I Have an Arraignment. What do I Need to Know About Bail?
"Bail" is an amount of money a defendant pays into the court to make sure the defendant returns to court on the next date. If he or she doesn't return, the government takes your money and, to rub salt in the wound, issues a warrant for failure to appear.
There is a presumption under the bail statute (G.L. c. 276, § 58) that you will be released "on personal recognizance", meaning without having to pay any money on your promise to return.
The prosecution needs to overcome this presumption before bail can be imposed.
In deciding whether to set bail in a criminal case, in addition to the charges you are facing, the court will consider whether the defendant:
- Poses a flight risk (i.e., of running). Such as when the defendant has no ties to the community.
- Has a criminal record. The court will consider both adult and juvenile records, as well as any out-of-state criminal records.
- Has a history of not showing to court when they’re supposed to court ("defaulting").
- Is on probation or parole, or has other open cases. If so, the stakes are raised and the cost-benefit analysis changes for the defendant.
- From the area or has family in the area.
- In domestic violence cases, if a defendant’s release will pose a threat to the community or the victim.
If you think that bail might be imposed, you should bring a friend or family member with access to the money to pay your bail. As attorneys, we are not permitted to pay bail even if the client gives us the money.
For more information on what can happen if you fail to appear in court after having bail imposed on you, visit our Bail Jumping page.
What are Conditions of Release?
In addition to (or instead of) bail, the court can also set "conditions of release" at your arraignment. Common conditions of release are:
- stay away from the "victim" and/or any witnesses in the criminal case
- stay away from a certain location
- abstain from alcohol and/or drugs
- submit to drug and/or alcohol testing
- restrictions on travel
- wear a GPS bracelet and stay within (or away from) a prescribed area
- don't drive
Conditions of release ordered at your arraignment can seriously restrict your liberty. If there is a chance that conditions will be imposed, you will be far better off with an attorney.
District Court Arraignment FAQ
The primary purpose of the arraignment is a formal reading of the charges against you and to officially start the criminal process. This is part of our 6th Amendment right to be informed of the charges against us and the proof of those charges.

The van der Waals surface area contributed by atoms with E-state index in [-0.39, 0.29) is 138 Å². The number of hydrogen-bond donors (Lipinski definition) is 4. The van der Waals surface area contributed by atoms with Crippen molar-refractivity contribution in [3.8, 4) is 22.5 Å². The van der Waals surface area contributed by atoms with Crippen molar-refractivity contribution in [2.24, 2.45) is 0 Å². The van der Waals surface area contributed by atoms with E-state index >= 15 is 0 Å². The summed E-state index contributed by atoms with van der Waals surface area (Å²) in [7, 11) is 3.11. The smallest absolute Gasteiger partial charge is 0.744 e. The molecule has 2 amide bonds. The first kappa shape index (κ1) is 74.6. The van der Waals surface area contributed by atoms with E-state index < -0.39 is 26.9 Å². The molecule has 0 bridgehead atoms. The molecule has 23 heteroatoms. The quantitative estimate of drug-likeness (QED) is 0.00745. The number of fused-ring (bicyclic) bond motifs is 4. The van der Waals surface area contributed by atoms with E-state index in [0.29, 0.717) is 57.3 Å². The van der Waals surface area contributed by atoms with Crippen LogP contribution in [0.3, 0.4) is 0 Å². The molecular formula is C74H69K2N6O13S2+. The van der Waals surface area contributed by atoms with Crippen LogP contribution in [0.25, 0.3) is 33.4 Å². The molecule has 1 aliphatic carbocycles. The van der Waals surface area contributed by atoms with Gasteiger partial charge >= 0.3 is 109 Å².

Yes, as embarrassing as it is, the clerk will read the charges out loud (we always try to "waive" the reading of the charges to avoid this, but many judges will not allow it).
When you first get to court, check in with the probation office. This is required and you'll be sent back there if your case is called and you haven't yet. You'll also go to the bottom of the list and be there all day. For the same reason, get to the court early (doors will be open by 8:30 AM) because the line gets long.
Probation will take some basic information from you (no questions about the facts of your case) and, if you are looking for a public defender, some basic financial information.
You'll then be directed to the "arraignment session or the "first session", where you will wait for your case to be called.
When your case is called, walk to the front of the court, where you'll be told by a court officer where to stand (you will probably have seen it as you're waiting). The clerk (the person sitting in front of and below the judge) will read the charges against you and enter a Not Guilty plea on your behalf (if you're asked, always plead Not Guilty).
The judge will then ask you what you want to do with your case and you'll have 3 options:
- You want to hire a criminal defense attorney and need another date for him or her to appear;
- You want a public defender (if you qualify);
- You want to try and resolve the case on your own (without a lawyer) that day and would like speak to the district attorney.
If you get a new date, it will be for a "pre-trial conference" at least 6 weeks out.
Honestly, I respect the fact that you want to take responsibility for your actions, but this is serious and there are ways to do that without pleading guilty and without a permanent criminal record.
Many minor cases can be dismissed outright with the payment of court costs. You might be appropriate for a continuation without a finding (a period of probation followed by a dismissal). Charges can be amended from a felony to a misdemeanor. And so on...
This is honestly why I recommend having an attorney negotiate the plea, as opposed to doing it yourself.
We can usually do better than what the district attorney will offer you and, if we think we can do better with the judge, we can do what is called a "disagreed upon disposition" (we agree to enter into a plea, but can't agree with the DA about what the punishment should be, so the judge decides).
I would plan on three hours, but it may be more or less depending on the court and the list of cases to be called. The arraignment itself is usually just a few minutes, but the wait to get there can be lengthy.
Absolutely not. You have a Fifth Amendment right against self-incrimination and you will not be asked about the facts of your case (the exceptions being if you choose to speak to the DA without a lawyer and if you accept a plea). In fact, if you have a lawyer, you won't say anything at all unless you accept a plea at the arraignment.